Dr. Koballa’s team includes co-principal investigators Dr. Susie Morrissey, assistant professor of mathematics education in the College of Education; Dr. Bob Allen, professor and chair of computer science in the College of Liberal Arts and Sciences; and Dr. Anthony Choi, professor of electrical and computer engineering in the School of Engineering.

Consistent with Mercer’s ongoing efforts to not only transform communities but also create new models, the team knew they had to start with the teachers.

They worked with school administrators to recruit 16 certified computer science Master Teacher Fellows, including middle or high school teachers from each of the eight partner districts. The Master Teacher Fellows received tuition and a stipend to complete a 14-month online Educational Specialist (Ed.S.) in Teacher Leadership degree program that included computer science and instructional coaching endorsements. That was followed by online computer science mini-courses and in-person computer science leadership assemblies. The pair of teachers from each of the eight school districts are now constructing computer science system-level planning to guide computer science education in grades K-12. 

“As professors at a university, how many students can we directly touch? Very few,” said Dr. Choi. “But if we can actually help the teachers that are currently in those rural areas to become master computer science teachers, then be trained to a level where they are going to cultivate not only their own students but other teachers to become technologically advanced, that’s the main goal of this project.”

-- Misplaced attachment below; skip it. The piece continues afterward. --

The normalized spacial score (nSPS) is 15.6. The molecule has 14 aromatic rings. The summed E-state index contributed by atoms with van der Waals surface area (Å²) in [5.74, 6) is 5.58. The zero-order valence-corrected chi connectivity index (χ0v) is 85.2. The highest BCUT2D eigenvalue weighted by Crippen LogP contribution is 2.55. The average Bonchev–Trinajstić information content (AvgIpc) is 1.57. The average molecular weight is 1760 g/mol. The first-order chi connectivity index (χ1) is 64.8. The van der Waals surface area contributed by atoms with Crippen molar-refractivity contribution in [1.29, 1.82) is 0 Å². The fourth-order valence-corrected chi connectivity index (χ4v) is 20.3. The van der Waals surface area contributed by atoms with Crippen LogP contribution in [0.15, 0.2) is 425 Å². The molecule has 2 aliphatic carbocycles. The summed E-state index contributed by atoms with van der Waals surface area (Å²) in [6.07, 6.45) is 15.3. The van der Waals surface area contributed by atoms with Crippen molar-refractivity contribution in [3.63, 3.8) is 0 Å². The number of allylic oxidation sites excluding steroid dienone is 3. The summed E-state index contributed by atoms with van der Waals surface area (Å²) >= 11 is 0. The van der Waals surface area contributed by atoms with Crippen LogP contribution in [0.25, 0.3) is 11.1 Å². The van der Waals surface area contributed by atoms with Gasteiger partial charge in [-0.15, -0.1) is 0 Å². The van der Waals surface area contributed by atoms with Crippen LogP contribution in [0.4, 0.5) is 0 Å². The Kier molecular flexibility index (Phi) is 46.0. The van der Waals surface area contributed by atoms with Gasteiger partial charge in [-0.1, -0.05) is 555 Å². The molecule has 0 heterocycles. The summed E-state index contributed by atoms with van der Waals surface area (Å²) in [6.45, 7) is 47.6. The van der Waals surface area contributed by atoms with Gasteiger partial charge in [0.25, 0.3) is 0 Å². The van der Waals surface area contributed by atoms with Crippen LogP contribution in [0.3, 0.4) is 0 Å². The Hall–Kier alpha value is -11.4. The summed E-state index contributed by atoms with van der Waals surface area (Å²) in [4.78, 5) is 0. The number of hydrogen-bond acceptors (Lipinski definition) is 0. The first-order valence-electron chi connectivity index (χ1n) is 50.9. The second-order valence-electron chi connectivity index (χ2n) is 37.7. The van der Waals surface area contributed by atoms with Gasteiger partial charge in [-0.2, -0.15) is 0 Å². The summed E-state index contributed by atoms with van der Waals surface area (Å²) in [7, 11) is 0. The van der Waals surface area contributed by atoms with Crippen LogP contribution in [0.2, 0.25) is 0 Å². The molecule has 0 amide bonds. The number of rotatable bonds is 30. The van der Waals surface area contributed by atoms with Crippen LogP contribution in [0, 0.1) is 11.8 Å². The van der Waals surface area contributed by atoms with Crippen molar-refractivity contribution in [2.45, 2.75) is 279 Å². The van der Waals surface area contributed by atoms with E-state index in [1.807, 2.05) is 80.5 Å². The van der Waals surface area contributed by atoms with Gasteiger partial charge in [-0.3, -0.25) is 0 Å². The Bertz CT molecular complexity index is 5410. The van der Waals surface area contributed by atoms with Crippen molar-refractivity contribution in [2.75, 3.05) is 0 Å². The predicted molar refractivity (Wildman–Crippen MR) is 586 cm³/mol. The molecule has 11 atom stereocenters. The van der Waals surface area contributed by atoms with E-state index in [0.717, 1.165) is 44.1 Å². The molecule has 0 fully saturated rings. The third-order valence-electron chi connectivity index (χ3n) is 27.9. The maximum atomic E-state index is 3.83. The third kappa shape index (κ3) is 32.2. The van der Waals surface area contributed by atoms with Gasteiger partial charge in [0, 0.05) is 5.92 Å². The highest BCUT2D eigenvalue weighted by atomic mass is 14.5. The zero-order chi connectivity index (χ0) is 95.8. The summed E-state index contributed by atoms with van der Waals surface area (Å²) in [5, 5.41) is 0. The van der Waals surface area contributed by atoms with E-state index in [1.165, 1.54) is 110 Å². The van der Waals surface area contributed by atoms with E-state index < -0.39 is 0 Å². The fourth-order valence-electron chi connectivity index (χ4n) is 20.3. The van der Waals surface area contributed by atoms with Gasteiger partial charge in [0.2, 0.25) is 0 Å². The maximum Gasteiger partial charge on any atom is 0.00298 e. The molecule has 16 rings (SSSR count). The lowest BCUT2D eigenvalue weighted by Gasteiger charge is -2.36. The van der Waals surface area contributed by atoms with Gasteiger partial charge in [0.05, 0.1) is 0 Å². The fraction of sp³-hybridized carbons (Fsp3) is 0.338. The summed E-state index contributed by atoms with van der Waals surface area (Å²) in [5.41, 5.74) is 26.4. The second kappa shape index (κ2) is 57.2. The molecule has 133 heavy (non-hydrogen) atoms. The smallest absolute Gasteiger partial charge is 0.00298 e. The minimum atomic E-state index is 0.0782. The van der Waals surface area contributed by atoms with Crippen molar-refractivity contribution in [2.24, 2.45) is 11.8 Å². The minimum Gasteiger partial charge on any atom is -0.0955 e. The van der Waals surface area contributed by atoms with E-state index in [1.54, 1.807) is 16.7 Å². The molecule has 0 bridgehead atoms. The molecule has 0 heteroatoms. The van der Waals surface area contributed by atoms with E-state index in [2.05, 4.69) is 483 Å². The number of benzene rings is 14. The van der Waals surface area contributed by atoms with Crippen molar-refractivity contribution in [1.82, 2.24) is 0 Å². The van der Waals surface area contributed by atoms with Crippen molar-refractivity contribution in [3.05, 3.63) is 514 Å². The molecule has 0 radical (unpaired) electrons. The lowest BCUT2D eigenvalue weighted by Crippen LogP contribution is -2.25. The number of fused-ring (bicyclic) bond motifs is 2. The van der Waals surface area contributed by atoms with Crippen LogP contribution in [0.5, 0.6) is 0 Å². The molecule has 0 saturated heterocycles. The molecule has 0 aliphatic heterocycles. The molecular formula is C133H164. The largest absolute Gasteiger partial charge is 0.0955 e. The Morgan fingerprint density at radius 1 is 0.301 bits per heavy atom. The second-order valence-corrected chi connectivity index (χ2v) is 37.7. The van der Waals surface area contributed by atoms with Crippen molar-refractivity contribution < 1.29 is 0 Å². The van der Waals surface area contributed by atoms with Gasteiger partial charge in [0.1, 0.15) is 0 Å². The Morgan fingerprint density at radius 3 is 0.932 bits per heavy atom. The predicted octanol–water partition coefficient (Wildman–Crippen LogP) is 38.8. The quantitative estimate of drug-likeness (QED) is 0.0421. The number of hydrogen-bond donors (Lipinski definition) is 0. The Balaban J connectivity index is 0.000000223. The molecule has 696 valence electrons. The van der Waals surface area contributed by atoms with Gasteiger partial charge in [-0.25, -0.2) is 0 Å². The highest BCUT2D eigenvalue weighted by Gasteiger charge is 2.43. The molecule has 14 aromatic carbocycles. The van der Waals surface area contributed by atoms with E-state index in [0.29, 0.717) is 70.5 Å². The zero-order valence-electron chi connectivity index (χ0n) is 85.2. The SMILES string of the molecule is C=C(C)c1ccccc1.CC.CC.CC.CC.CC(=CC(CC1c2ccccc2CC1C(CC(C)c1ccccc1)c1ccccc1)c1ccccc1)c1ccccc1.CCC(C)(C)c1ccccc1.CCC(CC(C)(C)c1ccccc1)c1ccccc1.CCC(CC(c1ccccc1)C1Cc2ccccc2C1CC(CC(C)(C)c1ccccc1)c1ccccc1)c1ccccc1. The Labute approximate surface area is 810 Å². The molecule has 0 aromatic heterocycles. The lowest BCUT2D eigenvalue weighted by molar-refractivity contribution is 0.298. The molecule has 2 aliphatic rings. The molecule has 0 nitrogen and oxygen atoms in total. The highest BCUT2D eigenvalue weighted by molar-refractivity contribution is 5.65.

Dr. Koballa estimates that by educating 16 teachers, the project will impact more than 1,500 rural students. Nearly two years after Mercer’s College of Education received the grant to develop computer science master teachers for schools in rural Georgia, grant leaders are starting to see success.

“The knowledge base and experience gained through my specialist program at Mercer has been huge in learning from some of the brightest minds currently in education.”

Andrew Harvey, Master Teacher Fellow

Paige Denmark has spent the last eight years at Clinch County Elementary-Middle School as a sixth grade science teacher, a K-7 gifted resource and 4-7 STEM teacher. She’s one of the 16 Master Teacher Fellows participating in the project and said this partnership has not only enriched her teaching experience but created a platform for driving positive change in the community.